December 31, 2005

Positivity: College Coach, #1 on Wins List, Does It Right

Filed under: Positivity — Tom @ 7:10 am

Chances are you haven’t heard of him (Harry who?), which is just fine, as far as he’s concerned (but we need more like him in all walks of life):

College hoops’ biggest winner

LEBANON, Ill. — Walking down St. Louis Street, it is apparent this is the type of town where Harry Statham would be found coaching basketball. The two-block main drag includes a barbershop, a dentist’s office and the chamber of commerce, but no McDonald’s.

You can get a beer at Brewers or Ron’s Lounge and a banana split at Dr. Jazz Soda Fountain & Grille, but don’t look for coffee at any Starbucks.

Most important, being 26 miles east of St. Louis, it is just outside the limelight.

A unique coach needs a unique town.

And the McKendree College coach is a singular act.

As in No. 1.

Statham (STATE-um) has modeled his teams the last 40 years on the up-tempo offense and aggressive defensive style of Adolph Rupp’s Kentucky teams.

“I liked that as a young kid so I incorporated it,” said Statham, 68, a native of Brookport, Ill., on the Kentucky border. “More good shots win. I am very conscious of shot selection. Go down. Attack. Get something good.”

Only two men have won more basketball games at four-year colleges than Rupp’s 876.

North Carolina’s Dean Smith won 879.

Statham is 903-351 at the NAIA school, where enrollment is 1,500 and a ticket is $3 for general admission or $5 for a reserved seat.

Rupp and Smith are two of the most famous coaches in any sport. Outside of basketball junkies and almost everyone in Lebanon, Statham has achieved his records with no spotlight.

The McKendree coach has a word to describe that phenomenon: Perfect.

For Statham, the best of all worlds would be for his team to continue to win and for nobody to talk about him.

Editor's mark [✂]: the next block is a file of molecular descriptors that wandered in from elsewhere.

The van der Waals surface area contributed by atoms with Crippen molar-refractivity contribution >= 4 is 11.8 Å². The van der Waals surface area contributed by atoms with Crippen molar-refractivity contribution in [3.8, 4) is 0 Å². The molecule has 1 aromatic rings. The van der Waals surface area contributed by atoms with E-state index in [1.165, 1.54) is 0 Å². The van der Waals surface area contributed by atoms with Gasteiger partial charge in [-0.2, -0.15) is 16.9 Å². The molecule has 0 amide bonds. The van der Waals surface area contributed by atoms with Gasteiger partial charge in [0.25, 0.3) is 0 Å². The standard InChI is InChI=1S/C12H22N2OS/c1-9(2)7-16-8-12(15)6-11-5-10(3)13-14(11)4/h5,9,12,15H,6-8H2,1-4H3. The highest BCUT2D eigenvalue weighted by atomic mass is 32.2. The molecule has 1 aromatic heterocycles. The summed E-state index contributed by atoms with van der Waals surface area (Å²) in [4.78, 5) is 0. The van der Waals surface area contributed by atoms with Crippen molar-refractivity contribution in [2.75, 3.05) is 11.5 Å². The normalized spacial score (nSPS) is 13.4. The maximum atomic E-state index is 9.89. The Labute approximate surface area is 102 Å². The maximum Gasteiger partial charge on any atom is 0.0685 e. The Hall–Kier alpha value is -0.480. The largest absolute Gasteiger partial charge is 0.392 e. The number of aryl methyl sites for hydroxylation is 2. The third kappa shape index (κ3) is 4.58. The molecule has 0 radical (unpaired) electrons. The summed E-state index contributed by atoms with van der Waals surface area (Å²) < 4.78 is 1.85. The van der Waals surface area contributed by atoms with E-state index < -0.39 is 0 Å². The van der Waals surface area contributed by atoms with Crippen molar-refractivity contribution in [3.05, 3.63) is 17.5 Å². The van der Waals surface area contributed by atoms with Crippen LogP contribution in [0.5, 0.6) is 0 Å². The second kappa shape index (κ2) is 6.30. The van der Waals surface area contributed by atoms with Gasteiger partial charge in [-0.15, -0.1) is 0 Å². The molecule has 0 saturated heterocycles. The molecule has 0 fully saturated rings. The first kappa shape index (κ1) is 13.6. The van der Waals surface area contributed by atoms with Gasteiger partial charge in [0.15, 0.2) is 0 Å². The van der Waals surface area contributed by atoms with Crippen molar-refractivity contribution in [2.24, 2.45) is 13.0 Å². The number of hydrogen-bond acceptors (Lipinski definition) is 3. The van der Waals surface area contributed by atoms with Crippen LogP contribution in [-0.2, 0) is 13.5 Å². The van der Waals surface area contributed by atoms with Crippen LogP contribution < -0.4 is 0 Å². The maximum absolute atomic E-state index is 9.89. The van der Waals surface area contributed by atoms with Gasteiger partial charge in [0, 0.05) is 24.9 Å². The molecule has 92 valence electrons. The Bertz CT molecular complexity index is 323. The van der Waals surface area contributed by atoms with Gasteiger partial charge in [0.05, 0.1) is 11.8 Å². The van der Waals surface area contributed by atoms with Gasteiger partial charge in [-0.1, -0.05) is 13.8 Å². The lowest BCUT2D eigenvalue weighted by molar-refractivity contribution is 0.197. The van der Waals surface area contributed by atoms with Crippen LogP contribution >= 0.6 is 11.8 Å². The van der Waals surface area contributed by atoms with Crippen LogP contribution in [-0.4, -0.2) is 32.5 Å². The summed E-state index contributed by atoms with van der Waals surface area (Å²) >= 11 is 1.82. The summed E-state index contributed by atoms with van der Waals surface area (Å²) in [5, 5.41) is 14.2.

“It is not a ‘me’ thing,” says Todd Reynolds, vice president of student affairs. “He will go out of his way to defer his personal achievements to everyone else. It is always about somebody else. Of course, everybody knows Harry has done remarkable work on his own.”

Kent Zimmerman, the radio voice of McKendree basketball, said Statham was “almost dreading what was about to happen” when he broke Smith’s record.

“But when it finally did happen, he kind of realized the significance of being the winningest coach in college basketball,” Zimmerman says. “I hope he was able to appreciate that a little bit.”

Former broadcaster Bruce Veach says: “Every game has equal meaning to him. The only difference was after 900 we ate cake.”

….. His only contradiction is to be presumptuous enough to think he knows what it takes to mold players into winners. And then, when it turns out he’s right, he is surprised that anyone — say, Smith — would notice.

“I figured he probably didn’t know who we were,” Statham says about receiving a phone call from the man whose record he broke. “We talked for about a half-hour. Then he wrote me a nice note. He was very gracious.”

A McKendree lifer

In 1966, Statham, who spent five years as a high school coach, came back to his alma mater for “a few years” in hopes of ultimately landing “a really good high school job” where he could win a state title.

Four decades later he is the college’s athletics director, the basketball court bears his name and his teams win at a milestone rate.

In 2002, his team was 34-4 and advanced to the NAIA Final Four, the school’s best finish. In his first 39 seasons, his teams have finished with a losing record once, in 1983-84 when the Bearcats were 18-19.

“Harry never got DI-ized,” Veach says about why Statham never moved to a larger school. “He found a level that fit him and stayed 40 years. You can see the genuine affection he had for his kids, and some are 60 years old now.”